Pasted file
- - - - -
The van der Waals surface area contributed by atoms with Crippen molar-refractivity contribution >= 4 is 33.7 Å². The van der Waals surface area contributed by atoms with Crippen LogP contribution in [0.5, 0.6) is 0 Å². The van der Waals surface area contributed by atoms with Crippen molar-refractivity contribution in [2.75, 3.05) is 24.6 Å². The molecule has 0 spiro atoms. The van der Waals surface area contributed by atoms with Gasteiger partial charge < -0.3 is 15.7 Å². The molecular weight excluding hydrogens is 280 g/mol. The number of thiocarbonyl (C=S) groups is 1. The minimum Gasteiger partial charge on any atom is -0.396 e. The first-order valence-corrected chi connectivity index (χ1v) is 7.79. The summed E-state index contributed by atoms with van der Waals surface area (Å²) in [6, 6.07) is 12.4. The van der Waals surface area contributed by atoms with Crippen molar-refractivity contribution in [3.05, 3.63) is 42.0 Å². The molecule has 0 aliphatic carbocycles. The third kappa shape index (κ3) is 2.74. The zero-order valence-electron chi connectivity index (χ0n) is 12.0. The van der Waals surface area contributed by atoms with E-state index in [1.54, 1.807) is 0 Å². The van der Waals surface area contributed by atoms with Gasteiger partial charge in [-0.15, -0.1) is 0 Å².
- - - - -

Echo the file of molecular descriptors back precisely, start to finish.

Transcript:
The van der Waals surface area contributed by atoms with Crippen molar-refractivity contribution >= 4 is 33.7 Å². The van der Waals surface area contributed by atoms with Crippen LogP contribution in [0.5, 0.6) is 0 Å². The van der Waals surface area contributed by atoms with Crippen molar-refractivity contribution in [2.75, 3.05) is 24.6 Å². The molecule has 0 spiro atoms. The van der Waals surface area contributed by atoms with Gasteiger partial charge < -0.3 is 15.7 Å². The molecular weight excluding hydrogens is 280 g/mol. The number of thiocarbonyl (C=S) groups is 1. The minimum Gasteiger partial charge on any atom is -0.396 e. The first-order valence-corrected chi connectivity index (χ1v) is 7.79. The summed E-state index contributed by atoms with van der Waals surface area (Å²) in [6, 6.07) is 12.4. The van der Waals surface area contributed by atoms with Crippen molar-refractivity contribution in [3.05, 3.63) is 42.0 Å². The molecule has 0 aliphatic carbocycles. The third kappa shape index (κ3) is 2.74. The zero-order valence-electron chi connectivity index (χ0n) is 12.0. The van der Waals surface area contributed by atoms with E-state index in [1.54, 1.807) is 0 Å². The van der Waals surface area contributed by atoms with Gasteiger partial charge in [-0.15, -0.1) is 0 Å².